The stereo trim is a piece of plastic, usually attached with bolts or screws, covering your radio head unit. After removing the bolts, the trim should pop off, so be sure to check for extra fasteners you may have missed if it does not.
Manufacturers sometimes place screws out of sight by fastening the trim at the bottom. A screwdriver can loosen the trim if it sticks over time. Once removed, place the stereo trim to the side to be reattached after installing the new stereo.
New cars may differ and sometimes use the entire dashboard panel to shield the radio rather than a small piece of trim.
The dash panel is much more difficult to remove and usually needs to be popped off by prying the panel open. Using a screwdriver or metal object as a pry bar may damage the car. In these cases, it is best to use a plastic or nylon bar to slowly pry the dashboard panel back while being careful not to exert too much pressure.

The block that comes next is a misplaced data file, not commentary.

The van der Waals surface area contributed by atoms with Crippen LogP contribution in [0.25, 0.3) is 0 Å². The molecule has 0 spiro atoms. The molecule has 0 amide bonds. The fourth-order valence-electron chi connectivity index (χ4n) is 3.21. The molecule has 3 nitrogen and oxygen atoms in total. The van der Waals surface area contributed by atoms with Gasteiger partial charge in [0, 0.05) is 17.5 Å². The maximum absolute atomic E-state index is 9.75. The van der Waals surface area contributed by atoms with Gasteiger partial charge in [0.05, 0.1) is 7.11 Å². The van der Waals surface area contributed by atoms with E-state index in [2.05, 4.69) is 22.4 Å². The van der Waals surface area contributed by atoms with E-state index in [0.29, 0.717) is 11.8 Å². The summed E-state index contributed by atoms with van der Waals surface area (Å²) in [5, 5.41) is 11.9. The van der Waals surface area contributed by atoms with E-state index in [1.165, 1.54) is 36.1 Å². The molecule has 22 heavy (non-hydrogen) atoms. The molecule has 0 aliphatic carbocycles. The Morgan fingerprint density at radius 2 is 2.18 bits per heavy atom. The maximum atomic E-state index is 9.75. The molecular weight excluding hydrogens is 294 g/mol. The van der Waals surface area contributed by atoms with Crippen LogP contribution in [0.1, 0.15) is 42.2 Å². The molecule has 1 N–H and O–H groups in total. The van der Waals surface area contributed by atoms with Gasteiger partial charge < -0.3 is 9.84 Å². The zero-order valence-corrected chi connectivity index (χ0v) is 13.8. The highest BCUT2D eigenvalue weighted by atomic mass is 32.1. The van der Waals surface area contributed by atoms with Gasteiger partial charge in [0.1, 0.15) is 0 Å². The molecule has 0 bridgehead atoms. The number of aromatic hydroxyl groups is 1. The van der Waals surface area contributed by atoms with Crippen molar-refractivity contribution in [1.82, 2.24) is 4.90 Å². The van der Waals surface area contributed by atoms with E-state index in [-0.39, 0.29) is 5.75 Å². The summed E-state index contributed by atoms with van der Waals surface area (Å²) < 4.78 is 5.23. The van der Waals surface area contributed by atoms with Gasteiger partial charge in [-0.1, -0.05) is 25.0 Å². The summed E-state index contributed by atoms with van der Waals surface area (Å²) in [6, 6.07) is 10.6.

Removing the Old Stereo
It is important to remember that not all head units are the same when you want to install a car stereo. In older cars particularly, electronics and wiring may look substantially different and can be attached differently than common modern practice.
Stereos with Spring-Mounted Clips
Stereos with spring-mounted clips usually need to be removed using din tools. Din tools insert into clips on each side of the old stereo until the unit clicks and is ready to be pulled out. The clips are usually located in two slots and are only accessible by something long and thin. Some newer vehicles include four slots, or holes, with two on each side instead of one.